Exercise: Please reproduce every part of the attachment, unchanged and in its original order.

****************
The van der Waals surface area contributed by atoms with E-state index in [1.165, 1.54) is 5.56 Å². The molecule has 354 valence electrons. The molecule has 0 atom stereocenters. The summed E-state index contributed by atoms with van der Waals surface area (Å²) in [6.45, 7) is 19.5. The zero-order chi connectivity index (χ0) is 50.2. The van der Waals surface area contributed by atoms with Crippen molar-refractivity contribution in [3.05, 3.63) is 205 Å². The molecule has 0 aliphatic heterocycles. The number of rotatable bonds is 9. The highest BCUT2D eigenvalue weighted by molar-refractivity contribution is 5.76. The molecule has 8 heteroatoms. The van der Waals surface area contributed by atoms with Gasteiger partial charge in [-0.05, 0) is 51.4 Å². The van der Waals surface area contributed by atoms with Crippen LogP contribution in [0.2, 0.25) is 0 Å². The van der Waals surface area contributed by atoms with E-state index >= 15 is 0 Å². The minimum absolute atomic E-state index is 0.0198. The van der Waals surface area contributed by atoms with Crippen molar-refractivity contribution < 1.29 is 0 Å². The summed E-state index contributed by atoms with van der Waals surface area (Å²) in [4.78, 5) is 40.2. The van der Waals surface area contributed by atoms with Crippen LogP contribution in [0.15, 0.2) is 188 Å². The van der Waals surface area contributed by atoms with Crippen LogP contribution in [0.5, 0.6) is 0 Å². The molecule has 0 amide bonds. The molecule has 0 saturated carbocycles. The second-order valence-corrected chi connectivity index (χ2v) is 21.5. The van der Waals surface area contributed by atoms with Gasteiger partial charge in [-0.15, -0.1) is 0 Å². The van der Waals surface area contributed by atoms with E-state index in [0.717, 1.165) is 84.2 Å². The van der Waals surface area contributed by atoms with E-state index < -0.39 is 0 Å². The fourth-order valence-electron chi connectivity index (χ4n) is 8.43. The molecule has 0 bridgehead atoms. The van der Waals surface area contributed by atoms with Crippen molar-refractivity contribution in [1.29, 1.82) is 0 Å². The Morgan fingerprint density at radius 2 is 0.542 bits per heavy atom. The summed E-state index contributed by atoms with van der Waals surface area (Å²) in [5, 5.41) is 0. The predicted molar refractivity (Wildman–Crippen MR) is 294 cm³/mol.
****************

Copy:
The van der Waals surface area contributed by atoms with E-state index in [1.165, 1.54) is 5.56 Å². The molecule has 354 valence electrons. The molecule has 0 atom stereocenters. The summed E-state index contributed by atoms with van der Waals surface area (Å²) in [6.45, 7) is 19.5. The zero-order chi connectivity index (χ0) is 50.2. The van der Waals surface area contributed by atoms with Crippen molar-refractivity contribution in [3.05, 3.63) is 205 Å². The molecule has 0 aliphatic heterocycles. The number of rotatable bonds is 9. The highest BCUT2D eigenvalue weighted by molar-refractivity contribution is 5.76. The molecule has 8 heteroatoms. The van der Waals surface area contributed by atoms with Gasteiger partial charge in [-0.05, 0) is 51.4 Å². The van der Waals surface area contributed by atoms with Crippen LogP contribution in [0.2, 0.25) is 0 Å². The van der Waals surface area contributed by atoms with E-state index >= 15 is 0 Å². The minimum absolute atomic E-state index is 0.0198. The van der Waals surface area contributed by atoms with Crippen molar-refractivity contribution < 1.29 is 0 Å². The summed E-state index contributed by atoms with van der Waals surface area (Å²) in [4.78, 5) is 40.2. The van der Waals surface area contributed by atoms with Crippen LogP contribution in [0.15, 0.2) is 188 Å². The van der Waals surface area contributed by atoms with Crippen LogP contribution in [0.5, 0.6) is 0 Å². The molecule has 0 amide bonds. The molecule has 0 saturated carbocycles. The second-order valence-corrected chi connectivity index (χ2v) is 21.5. The van der Waals surface area contributed by atoms with Gasteiger partial charge in [-0.15, -0.1) is 0 Å². The van der Waals surface area contributed by atoms with E-state index in [0.717, 1.165) is 84.2 Å². The van der Waals surface area contributed by atoms with E-state index < -0.39 is 0 Å². The fourth-order valence-electron chi connectivity index (χ4n) is 8.43. The molecule has 0 bridgehead atoms. The van der Waals surface area contributed by atoms with Crippen molar-refractivity contribution in [1.29, 1.82) is 0 Å². The Morgan fingerprint density at radius 2 is 0.542 bits per heavy atom. The summed E-state index contributed by atoms with van der Waals surface area (Å²) in [5, 5.41) is 0. The predicted molar refractivity (Wildman–Crippen MR) is 294 cm³/mol.